5. How sad.... and yet how FASCINATING! Jx

    1. It's almost stuff of science fiction, isn't it?

  6. Oh, it is hard to type with tears in your eyes. How terribly sad and I wonder how many were miss diagnosed or considered trouble makers because of their zeal for things like equal rights or wanting to pursue freedoms that were not considered becoming to their families or husbands.
    I also wonder how many of them could have been helped with modern medicine and compassion.
    So sad :(

    1. Thank goodness we've moved beyond the cruel treatment of those who are misunderstood and misdiagnosed. After almost 500 posts, writing this one broke my heart. I felt that the story needs to be out there for as many people as possible to read. Thanks, Connie. -- Jan

  7. Achingly beautiful and heartbreakingly sad.

    1. For all of its problems, our health care system is still the best in the world. Hopefully, the medical profession has learned from the mistakes of the past. -- Jan

  8. I am going to go to the other site to read more. It makes my heart ache to see all these things. Today, many of those patients could probably have been helped and allowed to live a normal life outside the confines of the mental facility. So sad. Wonderful post-thanks- xo Diana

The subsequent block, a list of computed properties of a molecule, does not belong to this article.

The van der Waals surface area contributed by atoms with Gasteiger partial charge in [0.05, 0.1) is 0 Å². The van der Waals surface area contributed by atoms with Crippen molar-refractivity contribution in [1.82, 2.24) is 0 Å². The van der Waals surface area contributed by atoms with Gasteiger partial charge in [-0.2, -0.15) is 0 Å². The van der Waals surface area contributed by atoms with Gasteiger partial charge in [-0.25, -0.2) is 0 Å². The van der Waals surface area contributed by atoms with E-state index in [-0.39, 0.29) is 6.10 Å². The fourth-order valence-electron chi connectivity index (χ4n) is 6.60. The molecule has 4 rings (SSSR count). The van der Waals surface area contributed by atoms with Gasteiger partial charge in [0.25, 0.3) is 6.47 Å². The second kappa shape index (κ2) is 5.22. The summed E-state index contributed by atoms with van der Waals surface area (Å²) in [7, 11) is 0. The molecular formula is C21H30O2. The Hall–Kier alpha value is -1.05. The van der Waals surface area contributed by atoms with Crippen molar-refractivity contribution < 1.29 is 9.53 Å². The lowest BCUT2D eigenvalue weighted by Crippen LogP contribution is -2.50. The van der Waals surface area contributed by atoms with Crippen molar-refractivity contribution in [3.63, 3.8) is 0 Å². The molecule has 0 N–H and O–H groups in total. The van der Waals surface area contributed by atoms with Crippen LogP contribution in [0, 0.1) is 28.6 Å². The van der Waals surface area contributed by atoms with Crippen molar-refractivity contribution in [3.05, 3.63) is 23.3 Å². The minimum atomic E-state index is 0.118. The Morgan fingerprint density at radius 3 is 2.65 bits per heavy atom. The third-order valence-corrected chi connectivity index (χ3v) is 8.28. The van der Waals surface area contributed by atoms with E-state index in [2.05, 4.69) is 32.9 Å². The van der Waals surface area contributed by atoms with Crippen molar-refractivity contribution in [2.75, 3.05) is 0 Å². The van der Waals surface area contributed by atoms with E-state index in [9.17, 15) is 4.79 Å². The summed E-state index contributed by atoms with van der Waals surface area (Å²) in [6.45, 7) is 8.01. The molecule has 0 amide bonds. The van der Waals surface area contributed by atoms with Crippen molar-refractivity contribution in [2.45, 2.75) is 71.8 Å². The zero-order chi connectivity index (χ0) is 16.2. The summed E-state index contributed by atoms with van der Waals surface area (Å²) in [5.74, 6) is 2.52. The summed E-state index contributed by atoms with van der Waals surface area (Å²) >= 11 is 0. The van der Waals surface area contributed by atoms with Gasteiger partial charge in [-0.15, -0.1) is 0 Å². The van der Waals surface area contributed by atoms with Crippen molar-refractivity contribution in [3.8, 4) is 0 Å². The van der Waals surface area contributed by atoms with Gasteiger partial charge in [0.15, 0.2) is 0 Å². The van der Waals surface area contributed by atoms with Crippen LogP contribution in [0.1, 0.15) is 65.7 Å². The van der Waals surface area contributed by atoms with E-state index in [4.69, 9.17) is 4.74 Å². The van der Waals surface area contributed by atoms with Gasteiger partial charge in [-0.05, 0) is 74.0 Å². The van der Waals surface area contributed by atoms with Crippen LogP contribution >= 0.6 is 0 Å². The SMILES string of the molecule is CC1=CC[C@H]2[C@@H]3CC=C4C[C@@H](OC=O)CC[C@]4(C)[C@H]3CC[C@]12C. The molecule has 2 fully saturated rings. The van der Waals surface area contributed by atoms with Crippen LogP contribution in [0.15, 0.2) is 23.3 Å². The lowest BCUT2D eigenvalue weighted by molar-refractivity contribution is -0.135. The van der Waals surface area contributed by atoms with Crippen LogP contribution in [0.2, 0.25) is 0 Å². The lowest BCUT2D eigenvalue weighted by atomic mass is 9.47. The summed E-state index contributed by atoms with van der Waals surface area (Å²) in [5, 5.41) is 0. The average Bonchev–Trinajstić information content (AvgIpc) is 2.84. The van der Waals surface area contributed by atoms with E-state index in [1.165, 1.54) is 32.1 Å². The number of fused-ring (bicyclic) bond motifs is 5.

1. It was very hard to write the post without getting emotional. Josephine S's story is so sad - to live to be 100 and spend 75 of those years in an asylum. I can't even imagine. -- Jan

  9. This is so heartbreaking! I can't even imagine being locked up in an insane asylum for 75 years. I remember when they changed the laws so that only the patients themselves could agree to admittance to a mental health facility. So many lives, so needlessly lost. I am glad that you shared this, it brings to light a sad history. xo

  10. Heartbreaking is the only word I can think of. I'm glad that someone is documenting it, but how sad to take a suitcase with you with photos, books, memories and letters and have them locked away. Thank you for sharing this.

  11. Vitally interesting, but terribly heartbreaking all in the same breath. Thank you for sharing this most interesting post.

  12. Wow - fragments of lost lives. Fascinating and deeply moving.